The project was designed to provide small commercial and office spaces to incubate neighborhood businesses. The retail spaces range from 700 square feet to 2,200 square feet and front on the commercial Jackson Street. The intent was for these spaces to be affordable enough for neighborhood “mom-and-pop” commercial ventures to flourish.

    “Reward the pedestrian” was another refrain we heard, so the design team paid special attention to the pedestrian zone.

    Based on community input, the design revolved around an entry courtyard with benches so that the elderly walkers that live in nearby senior housing could have a place to rest. Street trees, benches and sconces add to the rhythm of the street.

    The live-work loft spaces front 17th Street, allowing the building to blend into the residential neighborhood while still activating the sidewalk. Above the sidewalk are awnings to protect pedestrians from Seattle’s infamous rain.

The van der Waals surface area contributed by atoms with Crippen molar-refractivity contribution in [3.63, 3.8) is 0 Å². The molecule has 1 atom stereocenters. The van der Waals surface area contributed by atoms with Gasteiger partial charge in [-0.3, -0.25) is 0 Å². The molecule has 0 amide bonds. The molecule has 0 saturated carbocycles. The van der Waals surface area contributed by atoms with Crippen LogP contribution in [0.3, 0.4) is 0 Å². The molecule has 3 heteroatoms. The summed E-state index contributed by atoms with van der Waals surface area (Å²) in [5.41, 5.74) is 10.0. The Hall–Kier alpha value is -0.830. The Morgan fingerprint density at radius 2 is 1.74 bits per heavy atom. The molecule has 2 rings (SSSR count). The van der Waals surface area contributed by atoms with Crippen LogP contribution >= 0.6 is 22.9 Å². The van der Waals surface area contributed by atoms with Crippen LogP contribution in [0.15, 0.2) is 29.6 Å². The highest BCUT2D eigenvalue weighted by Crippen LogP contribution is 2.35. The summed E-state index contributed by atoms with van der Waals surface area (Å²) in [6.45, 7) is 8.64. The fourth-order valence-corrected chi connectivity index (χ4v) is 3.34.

The project also constructed curb bulbs at the two major intersections as traffic-calming measures and to knit the building into the neighborhood.

    Relating to the neighboring townhomes, architect Sam Cameron designed the alley in a pedestrian scale, with scaled-down lighting, entries off the alley, planters and patios bordering the property, and multiple bays and projections above the alley.

    By involving the neighbors, we learned to think of the building as a part of a larger community, not as a stand-alone project. For instance, we discovered the community preferred that we do not build features such as gyms or internal libraries, rather encourage the residents to participate in the neighborhood’s gyms and bookstores. The community room was located with a sidewalk exposure for the benefit of the entire neighborhood, not just the residents inside the building.